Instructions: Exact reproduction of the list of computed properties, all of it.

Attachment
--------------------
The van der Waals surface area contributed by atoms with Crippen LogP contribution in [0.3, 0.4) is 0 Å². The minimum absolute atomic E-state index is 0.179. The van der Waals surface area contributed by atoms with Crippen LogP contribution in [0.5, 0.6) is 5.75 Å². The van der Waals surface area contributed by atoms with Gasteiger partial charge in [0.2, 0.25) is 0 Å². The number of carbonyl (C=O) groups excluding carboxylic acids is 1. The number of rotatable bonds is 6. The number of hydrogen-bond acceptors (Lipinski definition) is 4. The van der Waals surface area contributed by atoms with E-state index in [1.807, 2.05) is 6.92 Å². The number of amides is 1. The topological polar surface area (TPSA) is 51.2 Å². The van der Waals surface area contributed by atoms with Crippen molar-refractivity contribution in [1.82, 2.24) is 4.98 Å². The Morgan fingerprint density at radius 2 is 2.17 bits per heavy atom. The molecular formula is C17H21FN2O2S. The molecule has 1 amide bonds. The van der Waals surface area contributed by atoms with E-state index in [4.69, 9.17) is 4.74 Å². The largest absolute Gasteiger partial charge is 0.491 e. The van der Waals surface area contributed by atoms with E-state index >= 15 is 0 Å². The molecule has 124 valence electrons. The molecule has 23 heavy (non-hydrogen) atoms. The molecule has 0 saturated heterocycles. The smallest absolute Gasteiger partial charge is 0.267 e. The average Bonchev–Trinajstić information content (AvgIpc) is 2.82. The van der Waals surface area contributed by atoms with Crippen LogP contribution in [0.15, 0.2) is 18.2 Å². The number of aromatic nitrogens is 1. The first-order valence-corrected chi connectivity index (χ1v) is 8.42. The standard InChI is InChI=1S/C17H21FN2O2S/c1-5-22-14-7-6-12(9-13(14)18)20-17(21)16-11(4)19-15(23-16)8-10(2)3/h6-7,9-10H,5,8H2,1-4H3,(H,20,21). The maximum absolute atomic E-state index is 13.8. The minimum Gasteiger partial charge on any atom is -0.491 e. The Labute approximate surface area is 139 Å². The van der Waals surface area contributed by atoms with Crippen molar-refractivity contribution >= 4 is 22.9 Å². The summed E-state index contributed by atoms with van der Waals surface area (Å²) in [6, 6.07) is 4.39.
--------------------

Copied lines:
The van der Waals surface area contributed by atoms with Crippen LogP contribution in [0.3, 0.4) is 0 Å². The minimum absolute atomic E-state index is 0.179. The van der Waals surface area contributed by atoms with Crippen LogP contribution in [0.5, 0.6) is 5.75 Å². The van der Waals surface area contributed by atoms with Gasteiger partial charge in [0.2, 0.25) is 0 Å². The number of carbonyl (C=O) groups excluding carboxylic acids is 1. The number of rotatable bonds is 6. The number of hydrogen-bond acceptors (Lipinski definition) is 4. The van der Waals surface area contributed by atoms with E-state index in [1.807, 2.05) is 6.92 Å². The number of amides is 1. The topological polar surface area (TPSA) is 51.2 Å². The van der Waals surface area contributed by atoms with Crippen molar-refractivity contribution in [1.82, 2.24) is 4.98 Å². The Morgan fingerprint density at radius 2 is 2.17 bits per heavy atom. The molecular formula is C17H21FN2O2S. The molecule has 1 amide bonds. The van der Waals surface area contributed by atoms with E-state index in [4.69, 9.17) is 4.74 Å². The largest absolute Gasteiger partial charge is 0.491 e. The van der Waals surface area contributed by atoms with E-state index >= 15 is 0 Å². The molecule has 124 valence electrons. The molecule has 23 heavy (non-hydrogen) atoms. The molecule has 0 saturated heterocycles. The smallest absolute Gasteiger partial charge is 0.267 e. The average Bonchev–Trinajstić information content (AvgIpc) is 2.82. The van der Waals surface area contributed by atoms with Crippen LogP contribution in [0.15, 0.2) is 18.2 Å². The number of aromatic nitrogens is 1. The first-order valence-corrected chi connectivity index (χ1v) is 8.42. The standard InChI is InChI=1S/C17H21FN2O2S/c1-5-22-14-7-6-12(9-13(14)18)20-17(21)16-11(4)19-15(23-16)8-10(2)3/h6-7,9-10H,5,8H2,1-4H3,(H,20,21). The maximum absolute atomic E-state index is 13.8. The minimum Gasteiger partial charge on any atom is -0.491 e. The Labute approximate surface area is 139 Å². The van der Waals surface area contributed by atoms with Crippen molar-refractivity contribution >= 4 is 22.9 Å². The summed E-state index contributed by atoms with van der Waals surface area (Å²) in [6, 6.07) is 4.39.